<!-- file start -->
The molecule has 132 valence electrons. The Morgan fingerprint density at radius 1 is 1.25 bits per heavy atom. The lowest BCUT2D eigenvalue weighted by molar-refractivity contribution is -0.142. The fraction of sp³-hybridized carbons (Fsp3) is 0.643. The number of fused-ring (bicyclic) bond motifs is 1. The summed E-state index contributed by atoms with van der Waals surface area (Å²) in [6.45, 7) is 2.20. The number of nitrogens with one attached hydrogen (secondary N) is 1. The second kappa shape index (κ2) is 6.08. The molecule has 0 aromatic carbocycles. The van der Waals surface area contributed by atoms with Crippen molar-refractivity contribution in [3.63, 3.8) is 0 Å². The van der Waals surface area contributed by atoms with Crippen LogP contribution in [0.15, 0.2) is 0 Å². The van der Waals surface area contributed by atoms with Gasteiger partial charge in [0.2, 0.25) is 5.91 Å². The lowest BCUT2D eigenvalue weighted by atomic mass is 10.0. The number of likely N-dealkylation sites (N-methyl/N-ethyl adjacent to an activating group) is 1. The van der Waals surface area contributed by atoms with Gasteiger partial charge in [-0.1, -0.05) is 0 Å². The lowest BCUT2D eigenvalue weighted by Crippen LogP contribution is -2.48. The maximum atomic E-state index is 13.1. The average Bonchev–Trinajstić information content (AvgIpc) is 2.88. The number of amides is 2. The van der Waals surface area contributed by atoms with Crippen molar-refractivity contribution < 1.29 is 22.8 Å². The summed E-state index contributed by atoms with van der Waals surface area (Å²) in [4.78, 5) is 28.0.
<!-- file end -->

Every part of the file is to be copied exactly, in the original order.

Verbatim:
The molecule has 132 valence electrons. The Morgan fingerprint density at radius 1 is 1.25 bits per heavy atom. The lowest BCUT2D eigenvalue weighted by molar-refractivity contribution is -0.142. The fraction of sp³-hybridized carbons (Fsp3) is 0.643. The number of fused-ring (bicyclic) bond motifs is 1. The summed E-state index contributed by atoms with van der Waals surface area (Å²) in [6.45, 7) is 2.20. The number of nitrogens with one attached hydrogen (secondary N) is 1. The second kappa shape index (κ2) is 6.08. The molecule has 0 aromatic carbocycles. The van der Waals surface area contributed by atoms with Crippen molar-refractivity contribution in [3.63, 3.8) is 0 Å². The van der Waals surface area contributed by atoms with Crippen LogP contribution in [0.15, 0.2) is 0 Å². The van der Waals surface area contributed by atoms with Gasteiger partial charge in [0.2, 0.25) is 5.91 Å². The lowest BCUT2D eigenvalue weighted by atomic mass is 10.0. The number of likely N-dealkylation sites (N-methyl/N-ethyl adjacent to an activating group) is 1. The van der Waals surface area contributed by atoms with Gasteiger partial charge in [-0.1, -0.05) is 0 Å². The lowest BCUT2D eigenvalue weighted by Crippen LogP contribution is -2.48. The maximum atomic E-state index is 13.1. The average Bonchev–Trinajstić information content (AvgIpc) is 2.88. The number of amides is 2. The van der Waals surface area contributed by atoms with Crippen molar-refractivity contribution < 1.29 is 22.8 Å². The summed E-state index contributed by atoms with van der Waals surface area (Å²) in [4.78, 5) is 28.0.